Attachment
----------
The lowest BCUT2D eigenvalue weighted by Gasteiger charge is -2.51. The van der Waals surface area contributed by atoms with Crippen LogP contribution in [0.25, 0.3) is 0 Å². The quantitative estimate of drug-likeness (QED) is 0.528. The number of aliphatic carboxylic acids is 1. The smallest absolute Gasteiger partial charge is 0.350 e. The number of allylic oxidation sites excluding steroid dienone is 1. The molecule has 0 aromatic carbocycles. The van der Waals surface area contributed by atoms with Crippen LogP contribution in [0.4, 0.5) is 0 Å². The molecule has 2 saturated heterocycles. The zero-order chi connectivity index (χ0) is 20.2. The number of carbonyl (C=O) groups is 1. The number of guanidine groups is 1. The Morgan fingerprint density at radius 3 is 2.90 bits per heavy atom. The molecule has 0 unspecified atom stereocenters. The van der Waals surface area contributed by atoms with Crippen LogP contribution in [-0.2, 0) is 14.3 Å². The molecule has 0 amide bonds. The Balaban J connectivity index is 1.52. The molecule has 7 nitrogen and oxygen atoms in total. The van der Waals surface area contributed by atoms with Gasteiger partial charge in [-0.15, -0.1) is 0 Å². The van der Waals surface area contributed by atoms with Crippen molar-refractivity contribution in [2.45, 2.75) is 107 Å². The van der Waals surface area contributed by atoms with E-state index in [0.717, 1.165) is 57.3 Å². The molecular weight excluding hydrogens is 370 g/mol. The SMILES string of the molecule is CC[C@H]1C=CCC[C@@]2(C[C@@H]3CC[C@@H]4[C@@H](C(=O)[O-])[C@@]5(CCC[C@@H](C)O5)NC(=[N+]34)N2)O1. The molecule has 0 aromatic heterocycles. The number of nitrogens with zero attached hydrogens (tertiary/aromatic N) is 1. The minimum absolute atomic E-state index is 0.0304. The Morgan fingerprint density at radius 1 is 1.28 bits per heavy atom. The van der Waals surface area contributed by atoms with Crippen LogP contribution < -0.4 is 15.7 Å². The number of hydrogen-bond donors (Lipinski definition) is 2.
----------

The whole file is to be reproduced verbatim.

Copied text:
The lowest BCUT2D eigenvalue weighted by Gasteiger charge is -2.51. The van der Waals surface area contributed by atoms with Crippen LogP contribution in [0.25, 0.3) is 0 Å². The quantitative estimate of drug-likeness (QED) is 0.528. The number of aliphatic carboxylic acids is 1. The smallest absolute Gasteiger partial charge is 0.350 e. The number of allylic oxidation sites excluding steroid dienone is 1. The molecule has 0 aromatic carbocycles. The van der Waals surface area contributed by atoms with Crippen LogP contribution in [0.4, 0.5) is 0 Å². The molecule has 2 saturated heterocycles. The zero-order chi connectivity index (χ0) is 20.2. The number of carbonyl (C=O) groups is 1. The number of guanidine groups is 1. The Morgan fingerprint density at radius 3 is 2.90 bits per heavy atom. The molecule has 0 unspecified atom stereocenters. The van der Waals surface area contributed by atoms with Crippen LogP contribution in [-0.2, 0) is 14.3 Å². The molecule has 0 amide bonds. The Balaban J connectivity index is 1.52. The molecule has 7 nitrogen and oxygen atoms in total. The van der Waals surface area contributed by atoms with Gasteiger partial charge in [-0.15, -0.1) is 0 Å². The van der Waals surface area contributed by atoms with Crippen molar-refractivity contribution in [2.45, 2.75) is 107 Å². The van der Waals surface area contributed by atoms with E-state index in [0.717, 1.165) is 57.3 Å². The molecular weight excluding hydrogens is 370 g/mol. The SMILES string of the molecule is CC[C@H]1C=CCC[C@@]2(C[C@@H]3CC[C@@H]4[C@@H](C(=O)[O-])[C@@]5(CCC[C@@H](C)O5)NC(=[N+]34)N2)O1. The molecule has 0 aromatic heterocycles. The number of nitrogens with zero attached hydrogens (tertiary/aromatic N) is 1. The minimum absolute atomic E-state index is 0.0304. The Morgan fingerprint density at radius 1 is 1.28 bits per heavy atom. The van der Waals surface area contributed by atoms with Crippen LogP contribution < -0.4 is 15.7 Å². The number of hydrogen-bond donors (Lipinski definition) is 2.